Sound familiar? As it turns out, Honda used the same clamp and handlebar holder in both years. I could not find out if the 4,997 models mentioned in both notices are the same or if the number doubled; the production dates were the same, so it seems like they’re talking about the same 5,000 bikes.

Either way, losing the ability to steer on any vehicle is no joke, especially on a two-wheeler. If you own a 2002 or 2003 year model Honda Silver Wing and you’re experiencing loss of steering, take it into a Honda dealership near you for a free upgrade before your bars detach entirely.

Related: 6 Most-Common Problems With Honda Valkyrie (Examples)

General Pros and Cons for Honda Silver Wing

Here are some pros and cons of the Honda Silver Wing:

Pros

Here are some selling points of the Honda Silver Wing scooter:

  • Powerful, reliable 582cc engine with continuously variable transmission
  • Significant space for rider and passenger
  • Comfortable and ergonomic
  • ABS and special features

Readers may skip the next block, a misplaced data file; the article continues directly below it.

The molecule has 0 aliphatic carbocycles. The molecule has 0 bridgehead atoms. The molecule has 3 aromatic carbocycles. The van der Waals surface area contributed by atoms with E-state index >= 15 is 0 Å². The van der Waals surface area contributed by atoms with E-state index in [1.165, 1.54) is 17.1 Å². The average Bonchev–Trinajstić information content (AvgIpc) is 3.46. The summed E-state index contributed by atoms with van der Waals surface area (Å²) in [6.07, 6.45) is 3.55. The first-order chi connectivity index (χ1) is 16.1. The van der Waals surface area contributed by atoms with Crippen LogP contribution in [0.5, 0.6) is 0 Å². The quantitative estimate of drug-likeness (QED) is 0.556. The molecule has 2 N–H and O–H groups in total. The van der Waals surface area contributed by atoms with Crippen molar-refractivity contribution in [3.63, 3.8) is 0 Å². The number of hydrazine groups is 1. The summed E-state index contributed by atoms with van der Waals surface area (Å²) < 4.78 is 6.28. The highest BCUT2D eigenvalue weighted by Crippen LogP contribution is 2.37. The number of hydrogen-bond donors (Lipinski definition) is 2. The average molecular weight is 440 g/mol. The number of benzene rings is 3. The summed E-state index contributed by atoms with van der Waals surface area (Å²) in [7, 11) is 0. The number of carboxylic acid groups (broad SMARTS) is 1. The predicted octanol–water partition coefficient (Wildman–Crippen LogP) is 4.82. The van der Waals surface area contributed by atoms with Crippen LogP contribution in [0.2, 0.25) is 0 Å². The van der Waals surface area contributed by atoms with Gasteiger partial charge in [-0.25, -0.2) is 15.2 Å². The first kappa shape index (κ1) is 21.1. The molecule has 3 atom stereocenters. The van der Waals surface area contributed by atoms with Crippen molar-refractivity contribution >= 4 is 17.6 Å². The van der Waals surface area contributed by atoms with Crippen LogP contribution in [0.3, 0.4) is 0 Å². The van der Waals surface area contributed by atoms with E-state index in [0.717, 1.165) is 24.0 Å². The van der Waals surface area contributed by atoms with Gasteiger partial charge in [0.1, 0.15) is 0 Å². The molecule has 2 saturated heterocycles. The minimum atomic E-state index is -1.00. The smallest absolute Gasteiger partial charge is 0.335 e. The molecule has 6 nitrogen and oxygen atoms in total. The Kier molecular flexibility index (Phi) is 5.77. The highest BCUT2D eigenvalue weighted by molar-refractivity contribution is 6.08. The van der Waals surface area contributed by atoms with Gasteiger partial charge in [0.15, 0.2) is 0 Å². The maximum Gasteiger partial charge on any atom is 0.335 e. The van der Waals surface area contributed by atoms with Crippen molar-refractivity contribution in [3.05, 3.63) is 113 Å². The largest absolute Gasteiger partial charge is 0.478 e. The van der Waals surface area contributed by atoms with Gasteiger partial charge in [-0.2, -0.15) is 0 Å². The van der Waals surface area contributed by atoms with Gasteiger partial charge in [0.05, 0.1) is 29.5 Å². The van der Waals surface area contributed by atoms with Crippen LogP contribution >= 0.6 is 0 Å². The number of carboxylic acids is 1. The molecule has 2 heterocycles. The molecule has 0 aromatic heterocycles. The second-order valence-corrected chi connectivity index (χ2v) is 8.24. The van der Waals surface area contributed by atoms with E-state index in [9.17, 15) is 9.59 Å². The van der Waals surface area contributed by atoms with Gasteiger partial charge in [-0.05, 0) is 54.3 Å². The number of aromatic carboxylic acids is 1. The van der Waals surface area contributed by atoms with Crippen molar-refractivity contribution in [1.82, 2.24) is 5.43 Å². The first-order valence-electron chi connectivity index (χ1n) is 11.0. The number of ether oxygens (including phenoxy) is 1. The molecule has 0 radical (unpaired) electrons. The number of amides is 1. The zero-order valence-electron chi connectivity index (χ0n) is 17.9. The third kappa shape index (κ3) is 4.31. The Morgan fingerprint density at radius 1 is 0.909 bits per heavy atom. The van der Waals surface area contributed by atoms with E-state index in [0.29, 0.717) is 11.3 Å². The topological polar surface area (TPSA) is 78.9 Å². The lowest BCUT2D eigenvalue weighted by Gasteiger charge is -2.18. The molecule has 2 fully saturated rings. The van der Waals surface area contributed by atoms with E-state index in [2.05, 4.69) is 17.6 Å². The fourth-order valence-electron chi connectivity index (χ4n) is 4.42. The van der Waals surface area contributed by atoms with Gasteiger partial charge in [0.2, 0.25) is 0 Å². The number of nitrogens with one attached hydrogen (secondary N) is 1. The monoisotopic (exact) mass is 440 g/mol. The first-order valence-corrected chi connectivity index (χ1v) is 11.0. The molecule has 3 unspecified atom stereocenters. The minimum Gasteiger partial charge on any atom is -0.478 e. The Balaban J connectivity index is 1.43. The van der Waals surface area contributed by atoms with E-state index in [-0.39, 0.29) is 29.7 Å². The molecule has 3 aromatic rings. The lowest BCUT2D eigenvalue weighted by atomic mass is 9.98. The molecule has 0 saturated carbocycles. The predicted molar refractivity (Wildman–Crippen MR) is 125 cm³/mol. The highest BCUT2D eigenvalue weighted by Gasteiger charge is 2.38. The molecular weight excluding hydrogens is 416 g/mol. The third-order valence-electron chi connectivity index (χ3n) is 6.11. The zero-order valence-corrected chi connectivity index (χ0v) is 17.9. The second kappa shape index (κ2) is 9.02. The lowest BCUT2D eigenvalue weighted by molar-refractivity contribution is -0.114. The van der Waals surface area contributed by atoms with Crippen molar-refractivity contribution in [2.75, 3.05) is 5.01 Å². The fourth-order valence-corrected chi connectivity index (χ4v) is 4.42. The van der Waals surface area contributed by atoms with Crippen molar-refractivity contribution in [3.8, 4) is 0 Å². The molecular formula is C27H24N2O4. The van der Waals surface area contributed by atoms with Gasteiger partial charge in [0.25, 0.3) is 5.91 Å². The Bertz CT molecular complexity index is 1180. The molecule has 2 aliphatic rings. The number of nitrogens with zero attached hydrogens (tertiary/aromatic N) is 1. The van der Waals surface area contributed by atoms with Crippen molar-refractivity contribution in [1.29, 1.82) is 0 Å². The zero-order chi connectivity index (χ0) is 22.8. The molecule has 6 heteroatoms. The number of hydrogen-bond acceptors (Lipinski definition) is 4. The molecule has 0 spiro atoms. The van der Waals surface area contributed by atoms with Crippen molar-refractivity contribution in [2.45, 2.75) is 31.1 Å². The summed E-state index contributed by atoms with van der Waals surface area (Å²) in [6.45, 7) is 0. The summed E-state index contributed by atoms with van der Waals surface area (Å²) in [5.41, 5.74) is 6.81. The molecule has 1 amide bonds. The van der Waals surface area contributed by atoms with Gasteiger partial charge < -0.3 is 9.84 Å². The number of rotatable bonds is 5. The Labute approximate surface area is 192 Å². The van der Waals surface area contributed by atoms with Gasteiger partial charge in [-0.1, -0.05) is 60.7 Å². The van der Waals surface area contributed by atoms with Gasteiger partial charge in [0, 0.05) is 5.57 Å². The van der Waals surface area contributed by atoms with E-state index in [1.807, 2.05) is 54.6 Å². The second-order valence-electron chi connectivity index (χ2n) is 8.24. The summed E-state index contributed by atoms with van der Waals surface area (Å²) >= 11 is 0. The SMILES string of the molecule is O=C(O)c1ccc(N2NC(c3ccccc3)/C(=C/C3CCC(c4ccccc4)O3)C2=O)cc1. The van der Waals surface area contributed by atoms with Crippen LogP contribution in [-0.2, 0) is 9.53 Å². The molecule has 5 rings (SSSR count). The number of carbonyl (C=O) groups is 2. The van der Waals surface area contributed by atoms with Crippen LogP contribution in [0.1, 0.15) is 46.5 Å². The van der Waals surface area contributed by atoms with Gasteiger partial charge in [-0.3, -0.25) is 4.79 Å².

Cons

Here are some downsides of the Honda Silver Wing:

  • Trunk Light Drains Battery
  • Corrosion Causes Tires to Deflate 
  • Fuel System Failure (2003 Year Models, Solved Via Recall) 
  • Handlebars Loosen and Detach (2002-2003 Year Models, Solved Vis Recall)

What Do the Reviews Say?

… where most scooters are almost novelty purchases for zipping around the neighborhood, you can actually tour on the Silver Wing with or without the SO. And as a commuter/urban runabout, well, if you live in a warm/dry climate, like L.A., you could really get away with the ’Wing as an only vehicle. Keeping ahead of the traffic wave is no problem for the 582cc fuel-injected Twin, and Honda’s V-Matic transmission puts the power to the pavement with zero fuss. It’ll flash right up to an indicated 100 mph and feels stable enough doing it, though the windshield at that speed flaps alarmingly, like a possessed doggie door.

Source: https://www.cycleworld.com/2012/07/10/honda-silver-wing-riding-impression/

What’s the Resale Value on a Honda Silver Wing?

Year Mileage Price
2004 1,519 $4,999
2005 29,877 $4,790
2009 40,593 $4,100
2009 10,563 $3,995
2011 21,276 $5,000

Sources

Honda Silver Wing Recalls | automd.com

Honda Silver Wing – Riding Impression | cycleword.com

Was this article helpful? Like Dislike
Great!

Click to share...

Did you find wrong information or was something missing?
We would love to hear your thoughts! (PS: We read ALL feedback)